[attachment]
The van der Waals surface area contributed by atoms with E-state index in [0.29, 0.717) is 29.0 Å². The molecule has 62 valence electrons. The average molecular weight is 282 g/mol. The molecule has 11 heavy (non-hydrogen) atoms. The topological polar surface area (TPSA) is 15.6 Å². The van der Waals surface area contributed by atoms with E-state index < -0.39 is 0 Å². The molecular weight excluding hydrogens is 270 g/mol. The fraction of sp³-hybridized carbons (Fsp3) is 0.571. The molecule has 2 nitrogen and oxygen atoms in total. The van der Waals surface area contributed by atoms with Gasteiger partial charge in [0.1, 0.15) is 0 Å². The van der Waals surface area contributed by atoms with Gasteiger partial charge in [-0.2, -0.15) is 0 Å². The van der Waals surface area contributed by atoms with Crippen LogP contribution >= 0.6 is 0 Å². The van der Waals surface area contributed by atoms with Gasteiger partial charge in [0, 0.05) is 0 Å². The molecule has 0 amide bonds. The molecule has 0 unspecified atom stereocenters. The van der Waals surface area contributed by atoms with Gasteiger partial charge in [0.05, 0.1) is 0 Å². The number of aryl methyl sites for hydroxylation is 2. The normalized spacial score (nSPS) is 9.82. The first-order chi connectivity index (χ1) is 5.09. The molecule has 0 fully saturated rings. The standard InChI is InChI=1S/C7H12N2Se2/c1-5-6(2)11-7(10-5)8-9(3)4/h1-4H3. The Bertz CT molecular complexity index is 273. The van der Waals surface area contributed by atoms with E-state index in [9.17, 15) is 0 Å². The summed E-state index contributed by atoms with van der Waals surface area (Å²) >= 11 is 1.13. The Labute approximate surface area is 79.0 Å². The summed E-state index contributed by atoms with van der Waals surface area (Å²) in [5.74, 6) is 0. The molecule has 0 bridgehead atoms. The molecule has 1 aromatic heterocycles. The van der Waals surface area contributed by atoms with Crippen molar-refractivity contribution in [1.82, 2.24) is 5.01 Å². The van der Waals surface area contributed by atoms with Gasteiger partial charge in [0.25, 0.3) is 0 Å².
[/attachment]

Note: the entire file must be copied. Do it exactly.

The van der Waals surface area contributed by atoms with E-state index in [0.29, 0.717) is 29.0 Å². The molecule has 62 valence electrons. The average molecular weight is 282 g/mol. The molecule has 11 heavy (non-hydrogen) atoms. The topological polar surface area (TPSA) is 15.6 Å². The van der Waals surface area contributed by atoms with E-state index < -0.39 is 0 Å². The molecular weight excluding hydrogens is 270 g/mol. The fraction of sp³-hybridized carbons (Fsp3) is 0.571. The molecule has 2 nitrogen and oxygen atoms in total. The van der Waals surface area contributed by atoms with Gasteiger partial charge in [0.1, 0.15) is 0 Å². The van der Waals surface area contributed by atoms with Gasteiger partial charge in [-0.2, -0.15) is 0 Å². The van der Waals surface area contributed by atoms with Crippen LogP contribution >= 0.6 is 0 Å². The van der Waals surface area contributed by atoms with Gasteiger partial charge in [0, 0.05) is 0 Å². The molecule has 0 amide bonds. The molecule has 0 unspecified atom stereocenters. The van der Waals surface area contributed by atoms with Gasteiger partial charge in [0.05, 0.1) is 0 Å². The number of aryl methyl sites for hydroxylation is 2. The normalized spacial score (nSPS) is 9.82. The first-order chi connectivity index (χ1) is 5.09. The molecule has 0 fully saturated rings. The standard InChI is InChI=1S/C7H12N2Se2/c1-5-6(2)11-7(10-5)8-9(3)4/h1-4H3. The Bertz CT molecular complexity index is 273. The van der Waals surface area contributed by atoms with E-state index in [9.17, 15) is 0 Å². The summed E-state index contributed by atoms with van der Waals surface area (Å²) >= 11 is 1.13. The Labute approximate surface area is 79.0 Å². The summed E-state index contributed by atoms with van der Waals surface area (Å²) in [5.74, 6) is 0. The molecule has 0 bridgehead atoms. The molecule has 1 aromatic heterocycles. The van der Waals surface area contributed by atoms with Crippen molar-refractivity contribution in [1.82, 2.24) is 5.01 Å². The van der Waals surface area contributed by atoms with Gasteiger partial charge in [0.25, 0.3) is 0 Å².